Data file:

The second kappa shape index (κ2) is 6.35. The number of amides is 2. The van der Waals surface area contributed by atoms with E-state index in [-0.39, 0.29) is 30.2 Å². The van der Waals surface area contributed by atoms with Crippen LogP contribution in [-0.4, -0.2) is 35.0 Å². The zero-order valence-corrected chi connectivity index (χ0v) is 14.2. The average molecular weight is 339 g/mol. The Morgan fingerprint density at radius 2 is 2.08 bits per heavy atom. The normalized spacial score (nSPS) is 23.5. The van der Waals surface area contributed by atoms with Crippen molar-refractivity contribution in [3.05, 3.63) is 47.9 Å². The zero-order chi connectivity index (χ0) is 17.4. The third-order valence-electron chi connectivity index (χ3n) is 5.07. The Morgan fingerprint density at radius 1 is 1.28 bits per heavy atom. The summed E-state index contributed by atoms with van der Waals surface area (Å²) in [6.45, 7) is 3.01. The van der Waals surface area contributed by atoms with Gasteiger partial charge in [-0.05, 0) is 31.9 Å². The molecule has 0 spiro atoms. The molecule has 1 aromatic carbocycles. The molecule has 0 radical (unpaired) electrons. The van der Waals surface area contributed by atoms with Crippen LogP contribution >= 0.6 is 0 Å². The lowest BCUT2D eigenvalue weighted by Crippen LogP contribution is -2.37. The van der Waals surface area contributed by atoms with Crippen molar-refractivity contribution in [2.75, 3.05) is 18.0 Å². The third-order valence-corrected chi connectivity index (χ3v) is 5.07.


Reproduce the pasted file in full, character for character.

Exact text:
The second kappa shape index (κ2) is 6.35. The number of amides is 2. The van der Waals surface area contributed by atoms with E-state index in [-0.39, 0.29) is 30.2 Å². The van der Waals surface area contributed by atoms with Crippen LogP contribution in [-0.4, -0.2) is 35.0 Å². The zero-order valence-corrected chi connectivity index (χ0v) is 14.2. The average molecular weight is 339 g/mol. The Morgan fingerprint density at radius 2 is 2.08 bits per heavy atom. The normalized spacial score (nSPS) is 23.5. The van der Waals surface area contributed by atoms with Crippen molar-refractivity contribution in [3.05, 3.63) is 47.9 Å². The zero-order chi connectivity index (χ0) is 17.4. The third-order valence-electron chi connectivity index (χ3n) is 5.07. The Morgan fingerprint density at radius 1 is 1.28 bits per heavy atom. The summed E-state index contributed by atoms with van der Waals surface area (Å²) in [6.45, 7) is 3.01. The van der Waals surface area contributed by atoms with Gasteiger partial charge in [-0.05, 0) is 31.9 Å². The molecule has 0 spiro atoms. The molecule has 1 aromatic carbocycles. The molecule has 0 radical (unpaired) electrons. The van der Waals surface area contributed by atoms with Crippen LogP contribution >= 0.6 is 0 Å². The lowest BCUT2D eigenvalue weighted by Crippen LogP contribution is -2.37. The van der Waals surface area contributed by atoms with Crippen molar-refractivity contribution in [2.75, 3.05) is 18.0 Å². The third-order valence-corrected chi connectivity index (χ3v) is 5.07.